Like most bamboo fly rod builders, Chris Raine is a bit of bamboo nerd; he never really stops messing with tapers.
Years ago he handed me a prototype 8’3″ 4/5 weight hollowbuilt rod — a slightly stronger, more progressive take on his popular 8’3″ 4wt. While it fished nicely with a 4wt at short ranges, when you really aired it out, it became clear the tips were too light for the mid section.
Just when the rest of the rod was getting going, the tips started flopping.
It was an experiment and experiments sometimes fail, though this one now seems to have a silver lining.
When all this happened Raine was finalizing his 8’3″ 5wt staggered ferrule “Simplicity” rod and didn’t really need another 8’3″ 5wt in the lineup, so he moved on to mucking about with other tapers, and I kept the rod, occasionally fishing it and ultimately breaking four inches off one of the tips.
Eventually — like a lot of bamboo fly rod builders — Raine let someone buy his own fly rod right out of his hands, and then realized he didn’t have anything to fish himself.
I’d returned the original prototype 8’3″ 4/5 to get get a new tip-top glued on the broken tip and have the grip turned down a bit, and — desperate for a fly rod to fish that night — he took it to the river and gave it a workout.
He called the next day and said “I know how to fix this.”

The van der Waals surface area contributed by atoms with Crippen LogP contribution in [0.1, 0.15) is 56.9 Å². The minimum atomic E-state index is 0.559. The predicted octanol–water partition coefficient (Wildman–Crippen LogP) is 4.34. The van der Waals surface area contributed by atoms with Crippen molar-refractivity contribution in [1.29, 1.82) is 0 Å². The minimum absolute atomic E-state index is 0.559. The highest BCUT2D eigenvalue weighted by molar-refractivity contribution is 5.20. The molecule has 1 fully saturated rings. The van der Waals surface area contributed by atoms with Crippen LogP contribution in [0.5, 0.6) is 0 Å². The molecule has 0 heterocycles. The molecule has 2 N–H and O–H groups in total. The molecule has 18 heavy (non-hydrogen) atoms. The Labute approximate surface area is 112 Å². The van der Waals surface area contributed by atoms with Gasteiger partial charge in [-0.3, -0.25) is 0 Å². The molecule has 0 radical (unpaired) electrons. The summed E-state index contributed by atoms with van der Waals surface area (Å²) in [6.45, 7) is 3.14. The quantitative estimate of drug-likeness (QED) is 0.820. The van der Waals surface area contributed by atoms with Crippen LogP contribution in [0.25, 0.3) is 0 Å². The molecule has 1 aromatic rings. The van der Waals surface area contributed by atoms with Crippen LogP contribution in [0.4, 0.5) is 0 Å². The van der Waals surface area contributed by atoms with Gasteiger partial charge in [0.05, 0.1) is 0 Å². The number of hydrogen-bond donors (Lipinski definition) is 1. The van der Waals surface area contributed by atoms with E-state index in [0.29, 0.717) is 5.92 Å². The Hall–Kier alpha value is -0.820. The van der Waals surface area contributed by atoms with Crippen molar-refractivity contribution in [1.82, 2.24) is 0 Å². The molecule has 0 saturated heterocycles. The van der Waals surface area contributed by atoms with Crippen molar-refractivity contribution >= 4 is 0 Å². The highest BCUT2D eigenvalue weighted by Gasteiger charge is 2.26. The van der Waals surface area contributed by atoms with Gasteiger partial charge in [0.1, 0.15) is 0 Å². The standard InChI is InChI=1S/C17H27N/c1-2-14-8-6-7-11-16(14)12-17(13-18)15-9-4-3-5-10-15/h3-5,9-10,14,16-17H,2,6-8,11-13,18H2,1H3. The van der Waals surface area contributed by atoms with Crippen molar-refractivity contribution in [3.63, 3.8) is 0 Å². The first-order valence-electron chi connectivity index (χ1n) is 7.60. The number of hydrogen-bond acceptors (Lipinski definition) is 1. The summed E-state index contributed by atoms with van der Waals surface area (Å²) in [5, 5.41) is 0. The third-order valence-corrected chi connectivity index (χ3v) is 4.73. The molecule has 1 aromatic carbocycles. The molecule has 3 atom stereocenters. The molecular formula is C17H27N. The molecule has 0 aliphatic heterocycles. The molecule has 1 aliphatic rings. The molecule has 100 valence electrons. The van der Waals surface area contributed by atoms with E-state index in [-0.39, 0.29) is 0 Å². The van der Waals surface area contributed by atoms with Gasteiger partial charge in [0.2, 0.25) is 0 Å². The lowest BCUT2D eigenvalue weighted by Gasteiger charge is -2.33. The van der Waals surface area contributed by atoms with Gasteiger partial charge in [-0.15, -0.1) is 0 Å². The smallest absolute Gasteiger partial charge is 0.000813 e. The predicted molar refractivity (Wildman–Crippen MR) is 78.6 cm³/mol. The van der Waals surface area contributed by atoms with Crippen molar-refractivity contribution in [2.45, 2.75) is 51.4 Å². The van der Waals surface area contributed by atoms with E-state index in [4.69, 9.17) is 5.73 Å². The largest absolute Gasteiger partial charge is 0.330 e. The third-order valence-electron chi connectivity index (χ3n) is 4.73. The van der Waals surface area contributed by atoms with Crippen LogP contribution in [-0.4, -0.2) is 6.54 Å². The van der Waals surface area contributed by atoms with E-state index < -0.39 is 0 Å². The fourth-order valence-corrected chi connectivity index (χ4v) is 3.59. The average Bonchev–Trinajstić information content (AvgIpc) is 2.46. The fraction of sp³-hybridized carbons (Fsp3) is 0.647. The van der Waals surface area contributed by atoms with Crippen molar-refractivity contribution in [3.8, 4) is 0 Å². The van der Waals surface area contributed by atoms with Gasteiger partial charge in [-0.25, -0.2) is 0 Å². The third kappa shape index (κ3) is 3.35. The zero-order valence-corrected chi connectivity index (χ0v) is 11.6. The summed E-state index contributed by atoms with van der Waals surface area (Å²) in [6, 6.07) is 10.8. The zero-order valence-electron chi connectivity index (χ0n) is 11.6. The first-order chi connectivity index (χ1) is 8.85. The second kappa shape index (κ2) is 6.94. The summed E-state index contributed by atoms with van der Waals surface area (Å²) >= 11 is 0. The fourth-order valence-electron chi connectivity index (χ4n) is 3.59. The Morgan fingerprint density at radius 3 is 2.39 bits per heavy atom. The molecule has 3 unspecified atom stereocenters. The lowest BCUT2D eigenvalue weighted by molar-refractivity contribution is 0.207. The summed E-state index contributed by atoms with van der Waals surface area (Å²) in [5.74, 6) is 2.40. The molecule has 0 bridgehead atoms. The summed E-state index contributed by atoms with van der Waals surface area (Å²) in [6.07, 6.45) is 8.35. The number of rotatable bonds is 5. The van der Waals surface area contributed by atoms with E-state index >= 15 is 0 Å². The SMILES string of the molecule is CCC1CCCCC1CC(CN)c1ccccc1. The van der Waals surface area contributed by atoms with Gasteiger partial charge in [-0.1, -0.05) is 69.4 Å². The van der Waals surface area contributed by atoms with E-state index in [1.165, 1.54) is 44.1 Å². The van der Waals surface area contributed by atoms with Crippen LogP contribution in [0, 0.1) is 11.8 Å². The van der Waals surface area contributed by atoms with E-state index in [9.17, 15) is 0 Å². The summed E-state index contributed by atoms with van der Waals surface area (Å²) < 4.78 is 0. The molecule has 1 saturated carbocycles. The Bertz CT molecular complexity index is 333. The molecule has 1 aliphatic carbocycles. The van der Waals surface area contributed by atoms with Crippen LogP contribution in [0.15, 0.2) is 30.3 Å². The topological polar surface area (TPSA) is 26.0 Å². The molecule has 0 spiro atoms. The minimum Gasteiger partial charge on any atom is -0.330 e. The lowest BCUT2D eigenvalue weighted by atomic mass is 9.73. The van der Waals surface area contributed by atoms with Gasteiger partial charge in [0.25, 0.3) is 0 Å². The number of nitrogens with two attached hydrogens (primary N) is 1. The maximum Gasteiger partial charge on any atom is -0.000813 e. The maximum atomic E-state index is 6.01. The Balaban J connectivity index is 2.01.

Over the next two weeks he built a slightly heavier tip for it on a flatter taper, and the first time I cast it, I suspected I’d finally found my all-around 5wt.
I’ll have to fish it a bunch to be sure (a trip to the river has ended a lot of love affairs that began on a casting lawn), but a powerful-but-supple 8’3″ 3-pc hollowbuilt 5wt sounds like just the all-around 5wt I’ve searched for the last 12 years.
Frankly, adding to the attraction is the rod’s status as a prototype — a simple test bed built with whatever was at hand.
There’s no tipping on the wraps, the simple reel seat is scarred (it was pulled off another prototype), and bamboo in the new tip section doesn’t come close to matching the bamboo in the butt section.
Frankly, I like stuff that’s clearly created for a purpose (I’ll never understand gloss-black, lowered pickup trucks), and a fly rod like this lacks any hint of the bling that reduces so many bamboo fly rods to fashion statements.
I suppose that’s why I mostly drive a 24 year-old basic Toyota pickup and mostly own bamboo fly rods from people like Raine, Thramer and Beasley.
See you on the river (testing my ugly prototype), Tom Chandler.